Myles of Lessons



A lesson in knowing your lane. 

Last summer we got a cat. A kitten, to be exact. I grew up with lots of animals and had a cat of my own, named Katy, who startled us with 111 kittens in her lifetime, all born in my mom’s suitcase, begrudgingly handed down to Katy after her first litter. I like cats, but this time I wasn’t looking for another pet. I was looking for a predator.

Our new cat, Myles, was brought on board with a mandate and a mission: kill the snakes. We have a greenbelt behind our house with a small pond. Although it is lovely to look at, it brings with its peaceful view the occasional slithering product of hell itself. Que Myles. He was supposed to be an outside cat with barn-cat qualities. A killer cat who knew the lady inside would reward him for his services with the occasional bowl of food and lodging in the garage.

I grew up in Southwest Kansas the daughter of a farmer. I know the difference between a pet cat and a barn cat. My husband, David, grew up in Abilene, Texas, and does not. (In this men-are-from-Mars-women-are-from-Venus experience, I made another notation for my friends who do pre-marital counseling.) MY plan was to feed Myles a few times a week, just enough to keep him around, yet hungry enough he would be the predator he is instinctively wired to be. DAVID’S plan was to compassionately feed the cat behind my back, thereby saving Myles life and causing me to lose mine. I realized I had been sabotaged about 10 days after Myles was hired when I found him on our patio, having a cozy, sunset-watching rendezvous with his new friend, Satan the Snake. I’m fairly certain it was a King Cobra. Or a garter snake, but whatever. They are all the same.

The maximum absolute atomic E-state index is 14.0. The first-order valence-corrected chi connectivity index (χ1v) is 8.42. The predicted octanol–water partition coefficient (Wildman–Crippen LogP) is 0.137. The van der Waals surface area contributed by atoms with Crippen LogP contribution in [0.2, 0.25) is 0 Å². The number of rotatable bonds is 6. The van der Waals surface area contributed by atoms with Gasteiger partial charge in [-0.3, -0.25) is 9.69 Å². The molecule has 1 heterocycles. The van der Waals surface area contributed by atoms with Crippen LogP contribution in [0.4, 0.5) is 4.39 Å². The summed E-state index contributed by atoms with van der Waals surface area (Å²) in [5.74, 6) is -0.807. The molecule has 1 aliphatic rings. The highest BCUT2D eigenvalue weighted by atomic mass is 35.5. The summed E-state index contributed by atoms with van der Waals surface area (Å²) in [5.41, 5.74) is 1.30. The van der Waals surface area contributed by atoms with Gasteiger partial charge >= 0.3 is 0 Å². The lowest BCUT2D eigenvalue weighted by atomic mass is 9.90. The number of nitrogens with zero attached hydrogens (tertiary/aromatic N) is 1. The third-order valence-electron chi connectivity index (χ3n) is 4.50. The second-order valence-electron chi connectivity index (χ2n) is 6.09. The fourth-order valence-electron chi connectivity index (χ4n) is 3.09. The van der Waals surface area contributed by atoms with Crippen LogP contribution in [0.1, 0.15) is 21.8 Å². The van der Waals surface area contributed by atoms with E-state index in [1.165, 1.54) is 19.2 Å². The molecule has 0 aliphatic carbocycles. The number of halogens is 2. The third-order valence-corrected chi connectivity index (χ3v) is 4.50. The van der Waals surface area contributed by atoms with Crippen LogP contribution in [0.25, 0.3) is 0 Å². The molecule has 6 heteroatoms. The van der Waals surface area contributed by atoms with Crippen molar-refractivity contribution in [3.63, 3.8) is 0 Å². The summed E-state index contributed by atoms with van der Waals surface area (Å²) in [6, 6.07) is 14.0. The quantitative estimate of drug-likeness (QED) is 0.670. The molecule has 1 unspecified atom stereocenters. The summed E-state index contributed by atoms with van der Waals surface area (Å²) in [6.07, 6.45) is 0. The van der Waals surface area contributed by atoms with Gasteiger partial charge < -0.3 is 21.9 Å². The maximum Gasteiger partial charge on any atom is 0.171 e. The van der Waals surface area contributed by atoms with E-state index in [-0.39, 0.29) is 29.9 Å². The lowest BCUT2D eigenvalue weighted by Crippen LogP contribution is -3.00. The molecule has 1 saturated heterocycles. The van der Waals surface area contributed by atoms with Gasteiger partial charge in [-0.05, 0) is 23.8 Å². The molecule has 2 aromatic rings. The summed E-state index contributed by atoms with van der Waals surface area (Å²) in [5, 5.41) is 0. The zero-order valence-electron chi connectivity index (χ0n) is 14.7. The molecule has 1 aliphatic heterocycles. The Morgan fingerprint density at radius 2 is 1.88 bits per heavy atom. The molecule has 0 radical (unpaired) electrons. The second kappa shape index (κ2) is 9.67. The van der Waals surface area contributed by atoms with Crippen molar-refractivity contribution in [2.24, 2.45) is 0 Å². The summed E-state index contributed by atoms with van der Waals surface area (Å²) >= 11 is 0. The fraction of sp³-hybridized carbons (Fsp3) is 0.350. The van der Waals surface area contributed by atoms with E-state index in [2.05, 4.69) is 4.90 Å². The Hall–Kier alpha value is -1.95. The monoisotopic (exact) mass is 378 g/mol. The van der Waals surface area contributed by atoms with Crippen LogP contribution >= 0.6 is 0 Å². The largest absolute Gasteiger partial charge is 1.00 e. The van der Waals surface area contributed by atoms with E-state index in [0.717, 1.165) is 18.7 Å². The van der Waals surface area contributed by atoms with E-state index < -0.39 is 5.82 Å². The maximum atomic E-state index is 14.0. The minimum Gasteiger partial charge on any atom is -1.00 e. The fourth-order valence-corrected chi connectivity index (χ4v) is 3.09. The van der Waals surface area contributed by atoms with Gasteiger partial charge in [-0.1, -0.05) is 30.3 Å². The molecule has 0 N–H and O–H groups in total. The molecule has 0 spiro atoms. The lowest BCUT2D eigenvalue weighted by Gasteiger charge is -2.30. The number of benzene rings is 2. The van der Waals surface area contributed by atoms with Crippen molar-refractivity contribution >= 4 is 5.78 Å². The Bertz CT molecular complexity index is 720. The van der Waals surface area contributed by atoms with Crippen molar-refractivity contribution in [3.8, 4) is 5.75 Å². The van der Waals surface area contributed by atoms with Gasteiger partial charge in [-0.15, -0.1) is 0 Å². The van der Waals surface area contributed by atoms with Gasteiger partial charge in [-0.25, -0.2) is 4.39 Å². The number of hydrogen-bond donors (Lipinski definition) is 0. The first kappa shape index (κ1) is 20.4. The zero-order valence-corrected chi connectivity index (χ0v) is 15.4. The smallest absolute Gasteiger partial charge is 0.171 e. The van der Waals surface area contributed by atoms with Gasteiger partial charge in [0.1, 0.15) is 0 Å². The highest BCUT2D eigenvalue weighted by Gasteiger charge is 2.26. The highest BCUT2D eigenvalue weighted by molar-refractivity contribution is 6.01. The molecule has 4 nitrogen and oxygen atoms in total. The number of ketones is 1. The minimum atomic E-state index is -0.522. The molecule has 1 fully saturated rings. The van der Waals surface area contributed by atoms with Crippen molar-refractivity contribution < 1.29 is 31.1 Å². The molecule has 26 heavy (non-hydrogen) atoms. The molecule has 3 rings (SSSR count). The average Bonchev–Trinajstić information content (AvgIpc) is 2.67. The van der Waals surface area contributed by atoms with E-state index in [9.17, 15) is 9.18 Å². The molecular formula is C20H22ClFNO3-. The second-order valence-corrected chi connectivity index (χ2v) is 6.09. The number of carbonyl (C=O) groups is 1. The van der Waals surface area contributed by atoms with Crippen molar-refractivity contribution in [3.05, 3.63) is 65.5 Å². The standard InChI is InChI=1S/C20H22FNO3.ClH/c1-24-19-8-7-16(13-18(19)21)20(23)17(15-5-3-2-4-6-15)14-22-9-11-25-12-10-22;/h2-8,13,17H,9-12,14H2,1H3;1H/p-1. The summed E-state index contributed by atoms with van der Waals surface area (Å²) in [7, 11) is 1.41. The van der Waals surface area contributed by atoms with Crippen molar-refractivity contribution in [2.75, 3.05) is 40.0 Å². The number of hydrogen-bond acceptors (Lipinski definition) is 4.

I needed a new house, preferably a high-rise apartment. Instead, Myles got one. Now he is declawed, fixed and given unhindered access to every window seal in our home where he can monitor nature, but do absolutely nothing about it.

I wonder if, like Myles, I can become so content that I lose sight of what I’m here for. I get so full of things – even good things – that my senses become dull to the things that are actually MY things. I make friends with {projects, ideas, plans} that are really designed to distract me, and a slow build of apathy against the things I once passionately pursued causes the inspired places of my heart to numb. In those seasons do I just bring myself in out of the elements for a hazy view of the action outside? Do I dumb down my environment to fit my level of give-a-care? The short answer is yes. The long answer is not for long.

Maybe Myles isn’t necessarily the poster cat for my point, but the observation, pointed out by my friend Tracy, does ring with notes of truth. In all of the great, exciting ways God equips and anoints us for the roles and jobs He has designed us for, there are also the enticing side roads and the detours (sometimes fun ones!) designed to slowly disorient our senses to our most innate purposes. This isn’t about living with balance (gag) or simply prioritizing our roles (necessary). This is about understanding that Satan’s plan is rarely to take us out with one hard blow; it is to make us chase enough rabbits that we eventually give up out of weariness and disillusionment. His methods are way more sneaky, making him harder to pinpoint and difficult to blame.

Myles the pet loves his life inside. His greatest threat is being picked up without his permission. Killing snakes just wasn’t his gig. Myles is teaching me there is an abundance of freedom, energy and fun that comes from not only knowing what I’m meant to do, but also recognizing those things that just aren’t my gig, either.